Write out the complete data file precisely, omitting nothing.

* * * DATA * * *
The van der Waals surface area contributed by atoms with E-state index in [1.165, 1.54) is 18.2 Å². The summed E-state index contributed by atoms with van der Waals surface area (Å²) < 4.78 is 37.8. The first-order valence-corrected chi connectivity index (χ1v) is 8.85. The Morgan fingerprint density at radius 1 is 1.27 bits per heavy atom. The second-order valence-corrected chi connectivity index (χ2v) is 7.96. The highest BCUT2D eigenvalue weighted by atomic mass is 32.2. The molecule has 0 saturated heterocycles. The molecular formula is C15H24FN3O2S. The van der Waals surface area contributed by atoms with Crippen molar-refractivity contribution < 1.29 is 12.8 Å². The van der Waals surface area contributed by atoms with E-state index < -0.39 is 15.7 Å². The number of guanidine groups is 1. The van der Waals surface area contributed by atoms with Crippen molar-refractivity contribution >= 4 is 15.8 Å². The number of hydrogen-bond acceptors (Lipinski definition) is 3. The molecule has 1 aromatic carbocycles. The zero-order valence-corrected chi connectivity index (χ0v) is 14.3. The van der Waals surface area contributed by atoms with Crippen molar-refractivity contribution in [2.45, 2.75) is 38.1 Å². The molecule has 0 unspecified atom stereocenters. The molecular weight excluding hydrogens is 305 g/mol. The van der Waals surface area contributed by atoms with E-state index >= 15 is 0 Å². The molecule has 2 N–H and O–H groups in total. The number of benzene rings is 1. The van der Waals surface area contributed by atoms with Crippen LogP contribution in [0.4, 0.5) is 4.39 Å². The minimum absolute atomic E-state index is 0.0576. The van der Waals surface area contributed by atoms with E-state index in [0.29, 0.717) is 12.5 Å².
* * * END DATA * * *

The van der Waals surface area contributed by atoms with E-state index in [1.165, 1.54) is 18.2 Å². The summed E-state index contributed by atoms with van der Waals surface area (Å²) < 4.78 is 37.8. The first-order valence-corrected chi connectivity index (χ1v) is 8.85. The Morgan fingerprint density at radius 1 is 1.27 bits per heavy atom. The second-order valence-corrected chi connectivity index (χ2v) is 7.96. The highest BCUT2D eigenvalue weighted by atomic mass is 32.2. The molecule has 0 saturated heterocycles. The molecular formula is C15H24FN3O2S. The van der Waals surface area contributed by atoms with Crippen molar-refractivity contribution < 1.29 is 12.8 Å². The van der Waals surface area contributed by atoms with E-state index < -0.39 is 15.7 Å². The number of guanidine groups is 1. The van der Waals surface area contributed by atoms with Crippen molar-refractivity contribution >= 4 is 15.8 Å². The number of hydrogen-bond acceptors (Lipinski definition) is 3. The molecule has 1 aromatic carbocycles. The zero-order valence-corrected chi connectivity index (χ0v) is 14.3. The van der Waals surface area contributed by atoms with Crippen molar-refractivity contribution in [2.45, 2.75) is 38.1 Å². The molecule has 0 unspecified atom stereocenters. The molecular weight excluding hydrogens is 305 g/mol. The van der Waals surface area contributed by atoms with E-state index >= 15 is 0 Å². The molecule has 2 N–H and O–H groups in total. The number of benzene rings is 1. The van der Waals surface area contributed by atoms with Crippen LogP contribution in [0.4, 0.5) is 4.39 Å². The minimum absolute atomic E-state index is 0.0576. The van der Waals surface area contributed by atoms with E-state index in [0.29, 0.717) is 12.5 Å².